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Finding the Liminal in Sort Of

iPhoto caption: Bilal Baig as Sabi in SORT OF. Image by Peter Stranks
/By / Oct 12, 2021

When we’re about to embark on a big journey, a change, a major transformation — I wonder if we’re ever ready? 

Like, if you feel you’re about to enter an unfamiliar place, or a level of depth you’ve never accessed in yourself before, how can you prepare for that? 

I’m wondering these things because I’ve been asked a few times now if I felt ready to embark on the journey of co-creating, co-producing, co-showrunning and acting in a TV series when the opportunity came about.  

At the time SORT OF was greenlit, I was twenty-five and trying to disappear. I had just written and performed in a solo show called Kitne Saare Laloo Yahan Pey Hain that ran for a few nights at the Next Stage Theatre Festival. Through those performances, I was experimenting with my exit from the world of acting. I was charmed by the idea of  having a “classic theatre experience” (which, in Toronto, I think means creating/performing a one-person show in a small venue independently produced by yourself or with some trusted friends), and then I personally wanted to exit. And I wanted to exit because I have a very complicated relationship to visibility that was starting to feel overwhelming to me.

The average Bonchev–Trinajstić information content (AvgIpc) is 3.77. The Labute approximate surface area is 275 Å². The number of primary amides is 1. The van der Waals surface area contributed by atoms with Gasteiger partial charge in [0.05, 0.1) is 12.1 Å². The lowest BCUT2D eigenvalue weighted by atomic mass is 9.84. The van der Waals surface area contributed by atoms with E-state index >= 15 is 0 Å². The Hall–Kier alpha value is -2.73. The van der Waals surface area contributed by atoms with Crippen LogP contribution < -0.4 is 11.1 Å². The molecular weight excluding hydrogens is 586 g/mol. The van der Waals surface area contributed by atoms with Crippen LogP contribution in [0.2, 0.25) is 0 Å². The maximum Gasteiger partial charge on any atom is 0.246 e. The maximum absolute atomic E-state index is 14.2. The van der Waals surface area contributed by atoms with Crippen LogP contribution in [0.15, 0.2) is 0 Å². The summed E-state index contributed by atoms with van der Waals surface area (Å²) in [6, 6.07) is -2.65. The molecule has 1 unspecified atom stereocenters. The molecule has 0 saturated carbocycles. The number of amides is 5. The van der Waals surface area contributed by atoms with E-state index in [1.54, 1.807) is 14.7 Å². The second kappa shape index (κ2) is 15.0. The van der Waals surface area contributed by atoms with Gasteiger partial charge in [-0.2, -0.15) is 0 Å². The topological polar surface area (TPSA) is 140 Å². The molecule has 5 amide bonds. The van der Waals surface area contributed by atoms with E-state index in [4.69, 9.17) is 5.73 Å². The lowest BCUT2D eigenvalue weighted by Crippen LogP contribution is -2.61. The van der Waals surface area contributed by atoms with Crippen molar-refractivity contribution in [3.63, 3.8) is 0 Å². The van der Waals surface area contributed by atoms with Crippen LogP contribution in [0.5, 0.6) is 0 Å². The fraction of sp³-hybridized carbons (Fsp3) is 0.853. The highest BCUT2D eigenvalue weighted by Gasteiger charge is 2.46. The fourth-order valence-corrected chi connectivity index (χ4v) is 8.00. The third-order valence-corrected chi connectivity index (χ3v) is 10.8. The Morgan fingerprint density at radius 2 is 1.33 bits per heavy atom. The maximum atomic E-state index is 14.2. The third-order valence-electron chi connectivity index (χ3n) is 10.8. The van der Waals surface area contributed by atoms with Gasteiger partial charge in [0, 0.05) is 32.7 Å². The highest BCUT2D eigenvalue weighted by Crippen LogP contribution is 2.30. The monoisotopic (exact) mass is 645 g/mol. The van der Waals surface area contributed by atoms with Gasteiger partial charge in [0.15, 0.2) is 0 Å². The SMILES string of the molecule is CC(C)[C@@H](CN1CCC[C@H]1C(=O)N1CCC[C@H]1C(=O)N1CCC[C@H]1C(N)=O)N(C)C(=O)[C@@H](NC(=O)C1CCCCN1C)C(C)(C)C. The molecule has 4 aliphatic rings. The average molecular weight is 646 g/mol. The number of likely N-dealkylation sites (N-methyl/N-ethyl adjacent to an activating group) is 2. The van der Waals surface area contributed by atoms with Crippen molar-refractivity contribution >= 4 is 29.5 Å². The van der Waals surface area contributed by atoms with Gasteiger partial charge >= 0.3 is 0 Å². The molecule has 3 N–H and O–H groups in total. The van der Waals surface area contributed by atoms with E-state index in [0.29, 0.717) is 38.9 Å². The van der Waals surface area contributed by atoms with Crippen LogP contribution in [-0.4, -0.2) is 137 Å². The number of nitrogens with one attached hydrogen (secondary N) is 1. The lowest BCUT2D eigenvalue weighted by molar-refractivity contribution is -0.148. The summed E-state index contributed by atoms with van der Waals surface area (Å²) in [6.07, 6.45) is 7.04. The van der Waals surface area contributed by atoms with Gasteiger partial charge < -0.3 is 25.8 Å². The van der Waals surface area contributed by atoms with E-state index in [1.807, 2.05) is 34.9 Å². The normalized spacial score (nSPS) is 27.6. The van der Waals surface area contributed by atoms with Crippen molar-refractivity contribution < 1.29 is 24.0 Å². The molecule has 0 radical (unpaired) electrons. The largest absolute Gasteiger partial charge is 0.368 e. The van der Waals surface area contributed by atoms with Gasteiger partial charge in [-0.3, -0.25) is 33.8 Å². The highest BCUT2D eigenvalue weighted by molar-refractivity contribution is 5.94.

I have a hard time being looked at in public.

I have a hard time being looked at in public. And as a trans-feminine, brown-skinned person, I have a hyper-sharp awareness of when I am being looked at in public, all the time. So by the time I was rehearsing for the solo show, it had been about six years of  frequent-ish acting on stages — which is a next-level kind of agony for someone who  struggles with being visible — combined with sixteen years of living life as a human who kind of fell in love with being invisible or going mostly unnoticed in public life, and  often in personal life too. (For anyone keeping count, the first eight years of my life weren’t so fraught with existential questions around visibility.) As I was performing the solo show — which in many ways, is an examination of what it means to exist — I had had enough of being looked at.  

Simultaneously, I was falling harder and harder in love with the work I was doing with organizations like Rivers of Hope, Story Planet, and the Paprika Festival. This was mostly behind-the-scenes program development or workshop facilitation or administrative stuff — work that felt so intensely rewarding because of the people it served, and also work that let me be mostly invisible. I began to dream of a life that I could disappear into, and not in a bad way, but in an actually healing kind of way, to offset the years of agony I was putting myself through.  

I began to dream of a life that I could disappear into.

I’ve used the word agony now twice to describe being looked at. I’ll unpack that a little bit here: when someone looks at me, I watch carefully where their eyes go. Are they looking at my face, my upper lip, my chin? Or my chest and shoulders? Or do they quickly glance down at my crotch? Are they examining my outfit and wondering why I chose to wear the things I did today? Are they wondering if non-binary is something I’m deeply connected to, or more of a political statement? Will they see the ways I’m expressing my gender and still misgender me? Literally, all these questions come into my head all at once when I sense that someone is looking at me, and this happens every time, everywhere, so it’s… a lot.  

A week and a half after the Next Stage show closed, and I spent some real time dreaming of a quieter, less public life, SORT OF was greenlit. 

And I was so not ready.